Inland Rail helps to inspire and educate students in STEM
Over three days in June at Narrabri’s Crossing Theatre, more than 400 students from across northwest NSW participated in fun and educational workshops as part of the Science and Engineering Challenge, hosted by the University of Newcastle and sponsored by Inland Rail.
Students from years 5, 6, 9 and 10 got hands on with activities and challenges from the worlds of Science, Technology, Engineering and Maths (STEM).
The age-appropriate workshops helped raise student awareness of and interest in STEM subjects and careers. Some eager Inland Rail representatives also participated in the workshops, inspiring students with their personal experiences and the real-life opportunities that exist after school.
Inland Rail Design Manager Claire Jager was energised by the enthusiasm and excitement students showed during the primary school discovery day.
“It was so interesting to see students adapt their ideas and build on them through the testing process. And the excitement when their experiments worked was infectious! They got to experience some really cool stuff that was never accessible when I was at school”.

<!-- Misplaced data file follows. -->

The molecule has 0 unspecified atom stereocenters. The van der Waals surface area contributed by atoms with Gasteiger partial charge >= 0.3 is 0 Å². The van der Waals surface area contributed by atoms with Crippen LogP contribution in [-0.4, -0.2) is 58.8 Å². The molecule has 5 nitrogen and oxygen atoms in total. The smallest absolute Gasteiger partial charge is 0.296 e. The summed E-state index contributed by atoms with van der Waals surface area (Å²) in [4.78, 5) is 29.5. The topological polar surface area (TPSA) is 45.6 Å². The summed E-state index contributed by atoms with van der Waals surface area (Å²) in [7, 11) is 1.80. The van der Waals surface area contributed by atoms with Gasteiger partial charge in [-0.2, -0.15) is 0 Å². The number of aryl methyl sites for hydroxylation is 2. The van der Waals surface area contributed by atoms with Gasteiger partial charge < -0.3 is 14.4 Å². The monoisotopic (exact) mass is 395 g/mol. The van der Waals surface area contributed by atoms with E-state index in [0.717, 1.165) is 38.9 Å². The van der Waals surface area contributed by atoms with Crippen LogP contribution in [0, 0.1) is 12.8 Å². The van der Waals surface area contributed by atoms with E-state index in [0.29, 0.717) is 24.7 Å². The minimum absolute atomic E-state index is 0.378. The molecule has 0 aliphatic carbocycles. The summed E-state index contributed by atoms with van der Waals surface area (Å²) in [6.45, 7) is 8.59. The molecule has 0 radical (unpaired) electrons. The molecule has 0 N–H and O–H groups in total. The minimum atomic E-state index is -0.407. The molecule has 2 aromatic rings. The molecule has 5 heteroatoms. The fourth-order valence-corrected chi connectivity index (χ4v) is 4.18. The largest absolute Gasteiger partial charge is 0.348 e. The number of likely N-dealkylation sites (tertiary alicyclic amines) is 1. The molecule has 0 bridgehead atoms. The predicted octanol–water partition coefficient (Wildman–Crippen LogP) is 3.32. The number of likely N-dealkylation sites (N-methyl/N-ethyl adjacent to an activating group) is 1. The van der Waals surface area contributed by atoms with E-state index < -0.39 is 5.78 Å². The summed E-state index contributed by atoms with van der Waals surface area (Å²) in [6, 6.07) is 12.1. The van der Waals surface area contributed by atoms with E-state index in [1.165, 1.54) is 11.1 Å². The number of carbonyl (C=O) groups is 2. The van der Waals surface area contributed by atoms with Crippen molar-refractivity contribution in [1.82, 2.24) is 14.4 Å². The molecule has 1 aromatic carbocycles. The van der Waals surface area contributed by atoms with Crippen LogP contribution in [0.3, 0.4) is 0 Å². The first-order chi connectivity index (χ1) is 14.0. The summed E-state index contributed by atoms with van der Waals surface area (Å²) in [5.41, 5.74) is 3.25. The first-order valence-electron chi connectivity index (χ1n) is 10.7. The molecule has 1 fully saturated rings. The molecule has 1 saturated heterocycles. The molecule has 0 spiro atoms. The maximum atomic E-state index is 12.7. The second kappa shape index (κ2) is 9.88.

Nick Stavropoulos, Senior Engineer at Inland Rail assisted teams with their Mars Rover activity, which required students to design, build and test offroad buggies over increasingly uneven terrain.
Students worked in teams to collect various parts and had to plan for load bearing capacity, suspension, tension, mechanics, design, weight and balance to construct their buggies. Each team had six attempts to test their creation, with the highest score going towards their total score for the day to win the STEM trophy.
Nick’s partner host for the Mars Rover activity, Inland Rail Stakeholder Lead Kylie May was really impressed by the contribution of staff and volunteers in encouraging students to aim high.
“The event provided a perfect platform for high school subject selection and career decision-making for students, and hopefully sparked an interest to work in rail one day.”
Event highlights included the nail-biting bridge building challenge, where model bridges were tested in front of all students and judged by members of the Inland Rail team. During lunch a science show that brought STEM concepts, like force and motion, to life also got the crowd excited.
The three-day event is supported by Inland Rail through the STEM on Track partnership with the University of Newcastle, which is designed to raise awareness of STEM and build capability and aspiration in regional communities. The partnership aims to reach communities along the Inland Rail alignment to show that regardless of where students grow up, they have a chance to go after the career of their dreams. So far this year STEM on Track partnership events have engaged 240 schools across regional NSW and southeast Qld.
IMAGE: Inland Rail staff helping primary school students with their Mars Rover activity.
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